Their incentives, given in the form of ‘gems’ per delivery completed, also reduced in worth: “Incentives pa lang yun. Labas pa sa kita mo, so sobrang laking tulong kasi siyempre sagot mo pa gas.” Hence, tips from customers are greatly appreciated, he said.
“Dati kasi, di ganito. Minsan di ka pa nagdro-drop ng item, may papasok na na order sayo,” he added, noting this may be due remote workers opting to cook their own food. “Pero dumami na rin kasi talaga yung riders. So tulad ngayon, wala ka pang booking, ano nalang kikitain mo?”
With all the waiting he does in a day, the clock is Cecista’s master. When he’s not waiting, he’s rushing to deliver an order for a five-star rating that could very well determine how quick bookings would come in next time.
“Ang kalaban diyan yung paghihintay talaga. Oras natin tumatakbo yan, pero kung walang booking maghapon, siyempre walang kikitain. Yung iba umaabot talaga ng hatinggabi kesa naman diba umuwi ka sa bahay, tas wala ka maibibigay,” he said.
“Kahapon nga, alas dose hanggang alas kuwatro, walang pumasok na booking so umuwi nalang ako sa bahay. Nagulat nga mga anak ko eh. Kapag di talaga bumabyahe, inuubos ko nalang oras ko sa kanila.”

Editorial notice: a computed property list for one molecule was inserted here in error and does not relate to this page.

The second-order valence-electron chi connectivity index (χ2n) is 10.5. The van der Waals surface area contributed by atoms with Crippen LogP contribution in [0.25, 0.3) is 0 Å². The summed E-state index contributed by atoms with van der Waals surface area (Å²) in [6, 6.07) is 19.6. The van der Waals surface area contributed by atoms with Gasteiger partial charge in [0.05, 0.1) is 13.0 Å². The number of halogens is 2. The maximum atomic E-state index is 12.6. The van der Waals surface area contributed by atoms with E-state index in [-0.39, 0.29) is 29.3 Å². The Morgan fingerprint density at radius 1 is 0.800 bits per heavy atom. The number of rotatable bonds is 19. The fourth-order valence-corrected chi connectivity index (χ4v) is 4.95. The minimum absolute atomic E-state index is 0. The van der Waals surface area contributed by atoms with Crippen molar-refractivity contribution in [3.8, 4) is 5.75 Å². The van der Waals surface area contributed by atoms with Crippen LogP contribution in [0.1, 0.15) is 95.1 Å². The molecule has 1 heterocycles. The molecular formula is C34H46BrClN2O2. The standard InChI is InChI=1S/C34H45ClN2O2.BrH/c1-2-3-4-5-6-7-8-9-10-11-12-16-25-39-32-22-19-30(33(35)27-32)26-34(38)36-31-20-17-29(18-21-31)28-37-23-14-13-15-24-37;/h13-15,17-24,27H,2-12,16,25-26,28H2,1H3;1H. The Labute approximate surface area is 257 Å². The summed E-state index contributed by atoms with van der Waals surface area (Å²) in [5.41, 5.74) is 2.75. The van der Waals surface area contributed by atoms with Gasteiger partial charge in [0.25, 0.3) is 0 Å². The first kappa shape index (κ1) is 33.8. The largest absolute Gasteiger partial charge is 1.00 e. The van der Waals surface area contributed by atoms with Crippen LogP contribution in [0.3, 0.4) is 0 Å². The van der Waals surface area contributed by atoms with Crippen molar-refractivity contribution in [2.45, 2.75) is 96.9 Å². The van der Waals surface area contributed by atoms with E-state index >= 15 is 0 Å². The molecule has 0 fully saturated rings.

What’s the future like for a delivery rider?
While the flexibility that the gig economy offers is a key advantage for those who refuse to be tied down to an office shift, there is increasing clamor for job security and statutory benefits. The proposed Freelance Protection Act spells out the rights and benefits of workers in the freelance and gig economy such as night-shift differential and hazard pay.
Within Grab, employees said its company tries to hear out rider concerns through immersions. Company co-founder and group CEO Anthony Tan went viral in June for going undercover as a rider.
“Maraming concerns yung riders na makikita mo sa chat eh. Makikita mo comments nila, mga nobela, and we try to take it all in, right? Pero when you’re able to do it on ground, alam mo ano talaga sinasabi nila,” Joshua Macapugay, a Grab driver communications associate who also took part in the activity, told reportr.
For Cesista, working for Grab is much better than in other delivery services, or even any other company that have him earning as little as P537 a day, which would never be enough for a growing family of four.
“Mas maganda talaga sana yung may benefits. Pero pinili ko na ’to eh, so panindigan ko na ’to. Kahit papano dito, nakakapag-loan ako tsaka hawak ko agad pera ko. Tapos kapag may lakad, pwede ka lang di mag-duty, pero yun nga lang, wala kang kikitain,” he said.
“Wala na akong plano para sa sarili ko. Sa daming bayarin kasi, halos hindi mo na iniisip talaga kahit yung pahinga. Plano ko nalang para sa mga anak ko.
“Risky lang talaga trabaho ng mga rider sobra kasi kapag nadisgrasya ka, sagot mo sarili mo. Pero iniisip ko nalang, naghahatid ako ng mga pagkain na masasarap sa mga tao araw-araw kahit yung kinakain ko lang pares. Basta ano, pinagsisilbihan ko yung mga tao at pamilya ko.”
NOTE: This article first appeared on Reportr.world. Minor edits have been made.